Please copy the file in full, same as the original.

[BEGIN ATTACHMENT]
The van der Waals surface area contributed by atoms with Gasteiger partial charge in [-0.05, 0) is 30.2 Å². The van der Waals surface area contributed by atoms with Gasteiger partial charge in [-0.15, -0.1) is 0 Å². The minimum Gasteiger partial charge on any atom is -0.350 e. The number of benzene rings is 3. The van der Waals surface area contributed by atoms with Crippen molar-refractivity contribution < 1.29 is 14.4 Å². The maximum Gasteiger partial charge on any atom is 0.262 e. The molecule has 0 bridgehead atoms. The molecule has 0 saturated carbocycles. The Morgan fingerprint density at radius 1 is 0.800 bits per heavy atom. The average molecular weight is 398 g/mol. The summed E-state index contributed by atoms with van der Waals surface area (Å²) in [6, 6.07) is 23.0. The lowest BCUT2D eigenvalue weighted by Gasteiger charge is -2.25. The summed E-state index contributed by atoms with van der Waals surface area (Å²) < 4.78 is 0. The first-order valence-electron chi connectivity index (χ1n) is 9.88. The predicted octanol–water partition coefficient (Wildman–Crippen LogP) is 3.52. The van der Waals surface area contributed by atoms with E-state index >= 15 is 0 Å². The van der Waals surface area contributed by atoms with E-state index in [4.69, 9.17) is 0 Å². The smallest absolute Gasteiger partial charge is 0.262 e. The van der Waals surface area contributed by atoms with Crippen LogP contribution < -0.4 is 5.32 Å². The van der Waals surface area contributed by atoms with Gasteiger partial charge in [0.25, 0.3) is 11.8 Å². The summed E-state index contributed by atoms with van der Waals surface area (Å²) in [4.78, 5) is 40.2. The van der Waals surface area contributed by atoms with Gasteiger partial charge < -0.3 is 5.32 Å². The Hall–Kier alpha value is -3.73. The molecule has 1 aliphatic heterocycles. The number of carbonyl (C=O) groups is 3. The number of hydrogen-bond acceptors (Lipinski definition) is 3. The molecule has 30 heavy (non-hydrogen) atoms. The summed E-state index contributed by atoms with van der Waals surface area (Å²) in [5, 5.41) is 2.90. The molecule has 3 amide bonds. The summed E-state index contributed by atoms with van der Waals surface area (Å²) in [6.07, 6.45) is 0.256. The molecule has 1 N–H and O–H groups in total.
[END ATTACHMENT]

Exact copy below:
The van der Waals surface area contributed by atoms with Gasteiger partial charge in [-0.05, 0) is 30.2 Å². The van der Waals surface area contributed by atoms with Gasteiger partial charge in [-0.15, -0.1) is 0 Å². The minimum Gasteiger partial charge on any atom is -0.350 e. The number of benzene rings is 3. The van der Waals surface area contributed by atoms with Crippen molar-refractivity contribution < 1.29 is 14.4 Å². The maximum Gasteiger partial charge on any atom is 0.262 e. The molecule has 0 bridgehead atoms. The molecule has 0 saturated carbocycles. The Morgan fingerprint density at radius 1 is 0.800 bits per heavy atom. The average molecular weight is 398 g/mol. The summed E-state index contributed by atoms with van der Waals surface area (Å²) in [6, 6.07) is 23.0. The lowest BCUT2D eigenvalue weighted by Gasteiger charge is -2.25. The summed E-state index contributed by atoms with van der Waals surface area (Å²) < 4.78 is 0. The first-order valence-electron chi connectivity index (χ1n) is 9.88. The predicted octanol–water partition coefficient (Wildman–Crippen LogP) is 3.52. The van der Waals surface area contributed by atoms with E-state index >= 15 is 0 Å². The van der Waals surface area contributed by atoms with E-state index in [4.69, 9.17) is 0 Å². The smallest absolute Gasteiger partial charge is 0.262 e. The van der Waals surface area contributed by atoms with Crippen LogP contribution < -0.4 is 5.32 Å². The van der Waals surface area contributed by atoms with Gasteiger partial charge in [0.25, 0.3) is 11.8 Å². The summed E-state index contributed by atoms with van der Waals surface area (Å²) in [4.78, 5) is 40.2. The van der Waals surface area contributed by atoms with Gasteiger partial charge < -0.3 is 5.32 Å². The Hall–Kier alpha value is -3.73. The molecule has 1 aliphatic heterocycles. The number of carbonyl (C=O) groups is 3. The number of hydrogen-bond acceptors (Lipinski definition) is 3. The molecule has 30 heavy (non-hydrogen) atoms. The summed E-state index contributed by atoms with van der Waals surface area (Å²) in [5, 5.41) is 2.90. The molecule has 3 amide bonds. The summed E-state index contributed by atoms with van der Waals surface area (Å²) in [6.07, 6.45) is 0.256. The molecule has 1 N–H and O–H groups in total.